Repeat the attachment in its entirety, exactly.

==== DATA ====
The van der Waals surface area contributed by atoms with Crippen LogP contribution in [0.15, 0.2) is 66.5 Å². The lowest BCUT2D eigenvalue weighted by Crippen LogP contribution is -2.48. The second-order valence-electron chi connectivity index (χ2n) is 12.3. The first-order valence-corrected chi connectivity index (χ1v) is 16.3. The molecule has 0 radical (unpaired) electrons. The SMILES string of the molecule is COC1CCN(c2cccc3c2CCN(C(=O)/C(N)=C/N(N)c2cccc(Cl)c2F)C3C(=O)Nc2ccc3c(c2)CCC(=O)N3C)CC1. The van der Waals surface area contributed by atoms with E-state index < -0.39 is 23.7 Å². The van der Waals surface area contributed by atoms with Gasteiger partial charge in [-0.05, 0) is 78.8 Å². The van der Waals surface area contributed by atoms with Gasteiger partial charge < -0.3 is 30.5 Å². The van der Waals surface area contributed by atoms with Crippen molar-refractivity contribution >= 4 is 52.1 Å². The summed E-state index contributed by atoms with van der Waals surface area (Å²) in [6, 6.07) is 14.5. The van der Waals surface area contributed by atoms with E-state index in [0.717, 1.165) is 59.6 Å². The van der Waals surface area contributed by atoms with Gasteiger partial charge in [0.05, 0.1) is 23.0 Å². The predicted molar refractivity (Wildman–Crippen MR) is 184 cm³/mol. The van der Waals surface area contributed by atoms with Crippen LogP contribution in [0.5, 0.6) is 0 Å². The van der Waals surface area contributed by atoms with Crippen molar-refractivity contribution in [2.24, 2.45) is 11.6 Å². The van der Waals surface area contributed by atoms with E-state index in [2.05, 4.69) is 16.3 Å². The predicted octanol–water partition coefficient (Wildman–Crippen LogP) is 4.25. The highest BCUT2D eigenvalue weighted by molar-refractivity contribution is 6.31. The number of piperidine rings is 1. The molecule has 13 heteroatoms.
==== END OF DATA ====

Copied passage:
The van der Waals surface area contributed by atoms with Crippen LogP contribution in [0.15, 0.2) is 66.5 Å². The lowest BCUT2D eigenvalue weighted by Crippen LogP contribution is -2.48. The second-order valence-electron chi connectivity index (χ2n) is 12.3. The first-order valence-corrected chi connectivity index (χ1v) is 16.3. The molecule has 0 radical (unpaired) electrons. The SMILES string of the molecule is COC1CCN(c2cccc3c2CCN(C(=O)/C(N)=C/N(N)c2cccc(Cl)c2F)C3C(=O)Nc2ccc3c(c2)CCC(=O)N3C)CC1. The van der Waals surface area contributed by atoms with E-state index < -0.39 is 23.7 Å². The van der Waals surface area contributed by atoms with Gasteiger partial charge in [-0.05, 0) is 78.8 Å². The van der Waals surface area contributed by atoms with Gasteiger partial charge < -0.3 is 30.5 Å². The van der Waals surface area contributed by atoms with Crippen molar-refractivity contribution >= 4 is 52.1 Å². The summed E-state index contributed by atoms with van der Waals surface area (Å²) in [6, 6.07) is 14.5. The van der Waals surface area contributed by atoms with E-state index in [0.717, 1.165) is 59.6 Å². The van der Waals surface area contributed by atoms with Gasteiger partial charge in [0.05, 0.1) is 23.0 Å². The predicted molar refractivity (Wildman–Crippen MR) is 184 cm³/mol. The van der Waals surface area contributed by atoms with Crippen LogP contribution in [0.5, 0.6) is 0 Å². The van der Waals surface area contributed by atoms with Crippen molar-refractivity contribution in [2.24, 2.45) is 11.6 Å². The van der Waals surface area contributed by atoms with E-state index in [2.05, 4.69) is 16.3 Å². The predicted octanol–water partition coefficient (Wildman–Crippen LogP) is 4.25. The highest BCUT2D eigenvalue weighted by molar-refractivity contribution is 6.31. The number of piperidine rings is 1. The molecule has 13 heteroatoms.